This letter is written by the Rev. Paul Janssen, of the United Reformed Church in Somerville, New Jersey. If you are an LGBTQ person or ally who would like to contribute to the #WeAretheRCA project with a letter of response to General Synod 2016, please send it to firstname.lastname@example.org.
Dear General Synod 2016,
I wasn’t there. So I’m not going to ask about any particulars of who said what, and how, to whom, etc.
I’m an uber-privileged, third-generation minister in the RCA, with deep roots in the German pietists who immigrated into northeast Iowa and eventually formed what is still the most beautifully named classis: “Pleasant Prairie.”
I’m not G, L, B, T, or Q, but I can’t remember when I wasn’t an ally. Not always a very good ally. In fact, sometimes a pretty lousy one, as I am still on a very long learning curve to understanding the implications of my privileged upbringing in the RCA. I try to learn, but often fail.
What I am is the pastor of a smallish congregation in New Jersey. For just over 30 years, Jersey is where God has called me. That’s my “context.” For three decades people have visited the congregations I’ve served, and many have asked to become members of those congregations.
And, while it’s not usually the first question on people’s minds, at some point, nearly every prospective member has asked what the RCA teaches about homosexuality. Given what I’ve heard ministers and elders from various regions say, that’s a pretty common experience.
What might be a bit more surprising to many of you, however, is that the folks who come to me (almost universally) want to be assured that the RCA welcomes all people – regardless of sexual orientation – into full membership. Same question; opposite side.
So, here’s my set of questions to those who long for the RCA to have a public witness against same-sex marriage: (You may wish to argue that “welcome” is a far cry from approving of “same-sex marriage.” I’m not 100% sure, but I’m pretty sure that from the perspective of most of my LGBTQ friends and allies, that’s what’s called a distinction without a difference.)
- When an open and affirming person wants to join the congregation I serve, what should I do? Should I teach them the “right” way of thinking, and say that it’s not enough to believe in Christ – they also need to reject homosexuality as a “disorder” before they can join an RCA congregation? Or do I tell them, “Well, this is what the RCA says, but we don’t care about the denomination (but we remain obligated to support it with our donations, so let’s just nod and wink at each other at our clever duplicity)? Should I lie, for the sake of gaining new members? Or shade the truth, just enough to lure them in? Or, well, what exactly do you suggest?
- Is there some way that you can explain to me why it is that the persons in my context – who long to have a relationship with Christ through the living, breathing body of a Room for All congregation – why are their longings for a church to belong to less valued than the longings of people who want to join the congregations you serve? Are you simply defining your context as normative? That’s how it sort of feels to me.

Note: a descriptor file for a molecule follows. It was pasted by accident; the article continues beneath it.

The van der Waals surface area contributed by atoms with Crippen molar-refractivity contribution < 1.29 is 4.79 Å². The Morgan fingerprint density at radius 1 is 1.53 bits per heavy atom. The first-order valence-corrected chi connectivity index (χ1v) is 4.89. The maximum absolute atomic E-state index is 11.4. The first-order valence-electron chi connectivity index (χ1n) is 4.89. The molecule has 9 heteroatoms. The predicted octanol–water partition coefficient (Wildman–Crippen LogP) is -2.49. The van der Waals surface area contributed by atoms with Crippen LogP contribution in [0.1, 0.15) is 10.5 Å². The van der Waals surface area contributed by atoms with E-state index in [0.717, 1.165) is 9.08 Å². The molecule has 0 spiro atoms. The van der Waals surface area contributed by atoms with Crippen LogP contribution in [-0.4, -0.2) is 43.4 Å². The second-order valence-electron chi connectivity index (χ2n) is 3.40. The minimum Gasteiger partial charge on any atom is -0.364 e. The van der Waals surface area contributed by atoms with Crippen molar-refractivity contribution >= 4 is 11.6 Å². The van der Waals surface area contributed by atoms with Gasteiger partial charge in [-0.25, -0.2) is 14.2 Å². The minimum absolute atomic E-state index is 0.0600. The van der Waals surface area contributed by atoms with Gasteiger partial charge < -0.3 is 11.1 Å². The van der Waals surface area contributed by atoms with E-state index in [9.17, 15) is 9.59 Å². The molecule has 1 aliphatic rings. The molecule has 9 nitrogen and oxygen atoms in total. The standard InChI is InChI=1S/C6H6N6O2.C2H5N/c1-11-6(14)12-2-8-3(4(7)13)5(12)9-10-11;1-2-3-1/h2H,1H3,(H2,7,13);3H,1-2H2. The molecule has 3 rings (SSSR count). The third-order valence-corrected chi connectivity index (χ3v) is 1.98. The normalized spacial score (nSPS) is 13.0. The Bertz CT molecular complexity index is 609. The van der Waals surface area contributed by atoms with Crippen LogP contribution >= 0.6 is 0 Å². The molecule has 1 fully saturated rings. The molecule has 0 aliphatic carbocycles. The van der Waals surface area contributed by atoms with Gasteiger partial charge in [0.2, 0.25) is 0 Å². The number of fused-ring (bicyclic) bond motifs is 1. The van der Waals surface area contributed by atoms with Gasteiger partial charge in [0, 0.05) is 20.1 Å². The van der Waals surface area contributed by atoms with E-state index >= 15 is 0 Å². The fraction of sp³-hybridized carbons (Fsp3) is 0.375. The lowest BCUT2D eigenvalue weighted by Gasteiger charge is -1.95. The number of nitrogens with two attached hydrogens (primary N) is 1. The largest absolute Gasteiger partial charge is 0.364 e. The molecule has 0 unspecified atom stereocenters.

- Can you also offer me some help in how to educate our youngsters, who by middle school (high school, at the very least) are well aware of out LGBTQ classmates, whom they know as, well, just plain people? Should I teach them that the desires of those classmates are more dastardly than, say, greed or (heterosexual) lust or pride? Or that it’s a worse sin to engage in same-sex behavior than it is to trample on the poor (a quantifiably, significantly greater sin in Biblical terms…and we’re kind of working hard to help our children learn and live Biblically)? Help me understand this conundrum.
- And while we’re at it, I’m just wondering how sexual orientation is THE issue over which you believe the church needs to take a stand? To bring up that pesky collection of texts known as the Scriptures again, the warnings about greed in many forms are vastly more numerous than allusions to homosexuality. The only explanation I’ve ever heard is that there is a cabal with the agenda of pushing the acceptance of “deviant sexual orientation.” Please differentiate that “agenda” from the social acceptance of accumulation of wealth, from tax laws that encourage conspicuous consumption, from mega-church gospel preaching that reaps billions of dollars from people who believe that God will bless them the more they shell out, from the financial planning industry, from . . . . . . . .etc., etc., etc. The argument – “we must take a stand against this sin because society promotes it – makes no sense to me, in the context of so many other sins against which the Bible speaks more often, and which are so much more heavily promoted. Is it all about the “ick” factor? Help me understand.
I have plenty other questions, but if you’re willing, we could just start with these four.
Rev. Paul G. Janssen
United Reformed Church in Somerville, NJ